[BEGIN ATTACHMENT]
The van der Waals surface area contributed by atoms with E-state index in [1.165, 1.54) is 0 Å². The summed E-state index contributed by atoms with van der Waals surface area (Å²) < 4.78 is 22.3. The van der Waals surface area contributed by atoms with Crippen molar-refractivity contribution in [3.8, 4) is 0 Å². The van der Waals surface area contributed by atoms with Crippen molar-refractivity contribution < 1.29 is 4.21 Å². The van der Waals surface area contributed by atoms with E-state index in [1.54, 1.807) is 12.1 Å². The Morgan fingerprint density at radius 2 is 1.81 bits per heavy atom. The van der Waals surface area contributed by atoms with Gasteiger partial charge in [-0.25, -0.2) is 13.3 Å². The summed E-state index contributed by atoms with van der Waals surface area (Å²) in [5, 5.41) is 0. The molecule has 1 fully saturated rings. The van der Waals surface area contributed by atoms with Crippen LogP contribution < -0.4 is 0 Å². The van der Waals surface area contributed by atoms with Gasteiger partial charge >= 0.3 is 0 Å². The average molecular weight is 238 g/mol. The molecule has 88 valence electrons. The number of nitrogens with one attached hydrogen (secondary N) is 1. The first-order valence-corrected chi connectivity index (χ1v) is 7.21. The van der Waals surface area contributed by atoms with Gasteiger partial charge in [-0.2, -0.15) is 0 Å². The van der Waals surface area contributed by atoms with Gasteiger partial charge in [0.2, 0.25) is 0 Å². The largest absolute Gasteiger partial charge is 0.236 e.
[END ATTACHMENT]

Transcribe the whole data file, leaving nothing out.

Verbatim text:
The van der Waals surface area contributed by atoms with E-state index in [1.165, 1.54) is 0 Å². The summed E-state index contributed by atoms with van der Waals surface area (Å²) < 4.78 is 22.3. The van der Waals surface area contributed by atoms with Crippen molar-refractivity contribution in [3.8, 4) is 0 Å². The van der Waals surface area contributed by atoms with Crippen molar-refractivity contribution < 1.29 is 4.21 Å². The van der Waals surface area contributed by atoms with E-state index in [1.54, 1.807) is 12.1 Å². The Morgan fingerprint density at radius 2 is 1.81 bits per heavy atom. The van der Waals surface area contributed by atoms with Gasteiger partial charge in [-0.25, -0.2) is 13.3 Å². The summed E-state index contributed by atoms with van der Waals surface area (Å²) in [5, 5.41) is 0. The molecule has 1 fully saturated rings. The van der Waals surface area contributed by atoms with Crippen LogP contribution < -0.4 is 0 Å². The van der Waals surface area contributed by atoms with Gasteiger partial charge >= 0.3 is 0 Å². The average molecular weight is 238 g/mol. The molecule has 88 valence electrons. The number of nitrogens with one attached hydrogen (secondary N) is 1. The first-order valence-corrected chi connectivity index (χ1v) is 7.21. The van der Waals surface area contributed by atoms with Gasteiger partial charge in [-0.2, -0.15) is 0 Å². The van der Waals surface area contributed by atoms with Gasteiger partial charge in [0.2, 0.25) is 0 Å². The largest absolute Gasteiger partial charge is 0.236 e.